Criminal Justice

Domestic terrorism charges that triggered campus ban of 2L aren't supported, defense counsel say

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shutterstock_University of North Carolina at Chapel Hill

The University of North Carolina at Chapel Hill in Chapel Hill, North Carolina, on May 19, 2015. Image from Shutterstock.

The University of North Carolina at Chapel Hill is prohibiting a law student from attending classes in person or participating online following a domestic terrorism arrest at an Atlanta music festival that protested a new police training facility.

Jamie Marsicano, a 2L, uses they/them pronouns. The university identifies Marsicano as “she,” and Atlanta police use “he,” says Erin King, Marsicano’s defense lawyer. Marsicano is also represented by Robert Rubin.

In a March 5 news release, the Atlanta Police Department identifies the student as “James Marsicana.” The 35 people arrested March 5 allegedly charged the construction area where the training facility is being built and threw large rocks, bricks, Molotov cocktails and fireworks at police officers, according to the news release.

Marsicano attended the South River Music Festival on March 4 and 5, Marsicano’s lawyers say. The event kicked off a week of action to “Stop Cop City” and defend the Atlanta forest, according to a South River Music Festival Instagram post.

Rubin says there is no evidence placing Marsicano at the incident site, and Marsicano was arrested at the music festival. At a bond hearing, a prosecutor said Marsicano was arrested because they were wearing muddy, black clothing and had 2016 and 2017 arrests tied to protests, the Washington Post reports.

The government claims that protesters who fled the construction site got wet crossing a creek to get to the music festival, while protesters argued that it had rained two days before, and the festival grounds had muddy areas, according to the Washington Post.

If convicted, they face up to 35 years in prison, Rubin says. Previously, Georgia’s domestic terrorism statute criminalized acts intended to likely kill or injure at least 10 people. It was amended in 2017 to include actions meant to destroy critical infrastructure. The first charges under the revised statute dealt with “stop the cops” arrests, King says.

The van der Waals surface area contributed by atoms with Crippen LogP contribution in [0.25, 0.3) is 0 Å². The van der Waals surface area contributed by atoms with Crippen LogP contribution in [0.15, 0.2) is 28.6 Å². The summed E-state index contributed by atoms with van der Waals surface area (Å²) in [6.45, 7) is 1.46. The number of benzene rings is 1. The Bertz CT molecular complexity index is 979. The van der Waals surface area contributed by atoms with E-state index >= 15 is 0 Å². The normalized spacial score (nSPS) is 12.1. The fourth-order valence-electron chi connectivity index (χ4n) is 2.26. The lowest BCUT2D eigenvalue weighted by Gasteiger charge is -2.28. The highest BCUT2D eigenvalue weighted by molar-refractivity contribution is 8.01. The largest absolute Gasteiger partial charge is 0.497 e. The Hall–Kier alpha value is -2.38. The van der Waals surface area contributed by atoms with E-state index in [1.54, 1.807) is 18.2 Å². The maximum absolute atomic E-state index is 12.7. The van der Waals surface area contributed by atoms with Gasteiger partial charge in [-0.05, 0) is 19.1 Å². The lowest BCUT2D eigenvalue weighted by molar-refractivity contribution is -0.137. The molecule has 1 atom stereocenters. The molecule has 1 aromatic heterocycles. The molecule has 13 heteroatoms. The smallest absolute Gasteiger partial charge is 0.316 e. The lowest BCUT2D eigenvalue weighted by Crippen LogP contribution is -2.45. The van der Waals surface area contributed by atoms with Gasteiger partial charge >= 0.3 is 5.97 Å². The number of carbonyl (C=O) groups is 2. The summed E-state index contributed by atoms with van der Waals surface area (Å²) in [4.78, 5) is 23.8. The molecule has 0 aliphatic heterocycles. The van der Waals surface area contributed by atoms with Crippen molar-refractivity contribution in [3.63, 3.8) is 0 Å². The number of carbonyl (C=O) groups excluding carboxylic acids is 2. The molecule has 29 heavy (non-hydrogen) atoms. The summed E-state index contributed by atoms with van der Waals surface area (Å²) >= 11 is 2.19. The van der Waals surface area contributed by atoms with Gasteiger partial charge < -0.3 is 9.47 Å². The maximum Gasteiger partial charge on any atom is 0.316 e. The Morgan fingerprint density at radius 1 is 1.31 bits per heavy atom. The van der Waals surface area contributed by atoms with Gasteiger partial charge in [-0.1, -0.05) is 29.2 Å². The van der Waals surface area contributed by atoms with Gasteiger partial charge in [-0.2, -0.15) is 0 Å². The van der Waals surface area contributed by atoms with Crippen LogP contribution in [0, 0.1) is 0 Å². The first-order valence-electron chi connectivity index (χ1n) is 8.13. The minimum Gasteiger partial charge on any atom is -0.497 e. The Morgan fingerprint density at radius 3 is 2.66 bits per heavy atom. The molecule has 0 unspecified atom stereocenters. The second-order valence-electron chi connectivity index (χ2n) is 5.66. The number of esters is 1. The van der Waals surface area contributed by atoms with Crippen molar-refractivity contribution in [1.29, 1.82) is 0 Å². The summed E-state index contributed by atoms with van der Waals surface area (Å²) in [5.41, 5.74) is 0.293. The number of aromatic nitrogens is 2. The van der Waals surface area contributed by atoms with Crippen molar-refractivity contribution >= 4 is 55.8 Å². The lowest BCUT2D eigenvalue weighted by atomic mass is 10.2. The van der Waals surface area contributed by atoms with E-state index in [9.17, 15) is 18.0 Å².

A media relations manager for the University of North Carolina told the ABA Journal that the Family Educational Rights and Privacy Act prohibits them from commenting on the matter. According to Rubin, the decision was made by the university chancellor in conjunction with the emergency evaluation and action committee.

According to university website language, the committee has jurisdiction over students whose behavior on or off campus could be a continuing danger for the university community or property.

“But it is confusing to us, since there are no clear procedural rules for this hybrid decision-making,” Rubin says, adding that he and his team have filed an administrative appeal.

On April 13, more than 100 students at the University of North Carolina participated in a walkout supporting Marsicano, the Daily Tar Heel, a student newspaper, reported.

Marsicano was a dean’s fellow, which involves mentoring 1L students, according to the law school’s website. They were also a member of a student wellness committee, an Outlaw board member and president of the law school’s National Lawyers Guild chapter, according to their lawyers. Under their sanction, Marsicano can’t participate in these activities, according to Rubin.

“It’s unfortunate the university would consider it proper to remove such an important member of the UNC law community and, ironically, remove them in the name of protecting the various students Jamie has been protecting since their admission to law school,” Rubin says.

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